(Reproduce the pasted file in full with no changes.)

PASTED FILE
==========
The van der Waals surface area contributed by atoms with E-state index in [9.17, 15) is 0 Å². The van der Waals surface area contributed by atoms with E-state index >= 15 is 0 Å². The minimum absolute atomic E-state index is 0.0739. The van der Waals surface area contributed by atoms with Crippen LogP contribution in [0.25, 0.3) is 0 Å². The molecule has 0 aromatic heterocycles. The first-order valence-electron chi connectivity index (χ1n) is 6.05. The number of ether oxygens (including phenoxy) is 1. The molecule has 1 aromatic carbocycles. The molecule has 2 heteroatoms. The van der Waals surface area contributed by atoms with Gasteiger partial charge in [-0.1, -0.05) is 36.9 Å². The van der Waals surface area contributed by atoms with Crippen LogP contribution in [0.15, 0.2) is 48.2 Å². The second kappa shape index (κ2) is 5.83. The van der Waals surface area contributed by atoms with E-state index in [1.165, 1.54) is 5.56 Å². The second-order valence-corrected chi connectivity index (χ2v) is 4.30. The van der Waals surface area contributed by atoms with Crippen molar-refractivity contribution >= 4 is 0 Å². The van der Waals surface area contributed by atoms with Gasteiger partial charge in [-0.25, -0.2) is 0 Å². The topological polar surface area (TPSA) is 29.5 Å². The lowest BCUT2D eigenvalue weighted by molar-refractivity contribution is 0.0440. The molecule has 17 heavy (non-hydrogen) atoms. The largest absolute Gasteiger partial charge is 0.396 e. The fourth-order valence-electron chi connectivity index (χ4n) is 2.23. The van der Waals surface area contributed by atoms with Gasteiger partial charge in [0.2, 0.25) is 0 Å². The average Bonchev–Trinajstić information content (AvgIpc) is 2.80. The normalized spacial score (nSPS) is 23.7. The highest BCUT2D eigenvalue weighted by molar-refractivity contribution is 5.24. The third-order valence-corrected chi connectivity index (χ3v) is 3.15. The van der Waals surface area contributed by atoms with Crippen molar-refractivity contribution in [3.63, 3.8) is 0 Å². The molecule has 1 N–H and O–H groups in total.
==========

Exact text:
The van der Waals surface area contributed by atoms with E-state index in [9.17, 15) is 0 Å². The van der Waals surface area contributed by atoms with E-state index >= 15 is 0 Å². The minimum absolute atomic E-state index is 0.0739. The van der Waals surface area contributed by atoms with Crippen LogP contribution in [0.25, 0.3) is 0 Å². The molecule has 0 aromatic heterocycles. The first-order valence-electron chi connectivity index (χ1n) is 6.05. The number of ether oxygens (including phenoxy) is 1. The molecule has 1 aromatic carbocycles. The molecule has 2 heteroatoms. The van der Waals surface area contributed by atoms with Gasteiger partial charge in [-0.1, -0.05) is 36.9 Å². The van der Waals surface area contributed by atoms with Crippen LogP contribution in [0.15, 0.2) is 48.2 Å². The second kappa shape index (κ2) is 5.83. The van der Waals surface area contributed by atoms with E-state index in [1.165, 1.54) is 5.56 Å². The second-order valence-corrected chi connectivity index (χ2v) is 4.30. The van der Waals surface area contributed by atoms with Crippen molar-refractivity contribution >= 4 is 0 Å². The van der Waals surface area contributed by atoms with Gasteiger partial charge in [-0.25, -0.2) is 0 Å². The topological polar surface area (TPSA) is 29.5 Å². The lowest BCUT2D eigenvalue weighted by molar-refractivity contribution is 0.0440. The molecule has 17 heavy (non-hydrogen) atoms. The largest absolute Gasteiger partial charge is 0.396 e. The fourth-order valence-electron chi connectivity index (χ4n) is 2.23. The van der Waals surface area contributed by atoms with Gasteiger partial charge in [0.2, 0.25) is 0 Å². The average Bonchev–Trinajstić information content (AvgIpc) is 2.80. The normalized spacial score (nSPS) is 23.7. The highest BCUT2D eigenvalue weighted by molar-refractivity contribution is 5.24. The third-order valence-corrected chi connectivity index (χ3v) is 3.15. The van der Waals surface area contributed by atoms with Crippen molar-refractivity contribution in [3.63, 3.8) is 0 Å². The molecule has 1 N–H and O–H groups in total.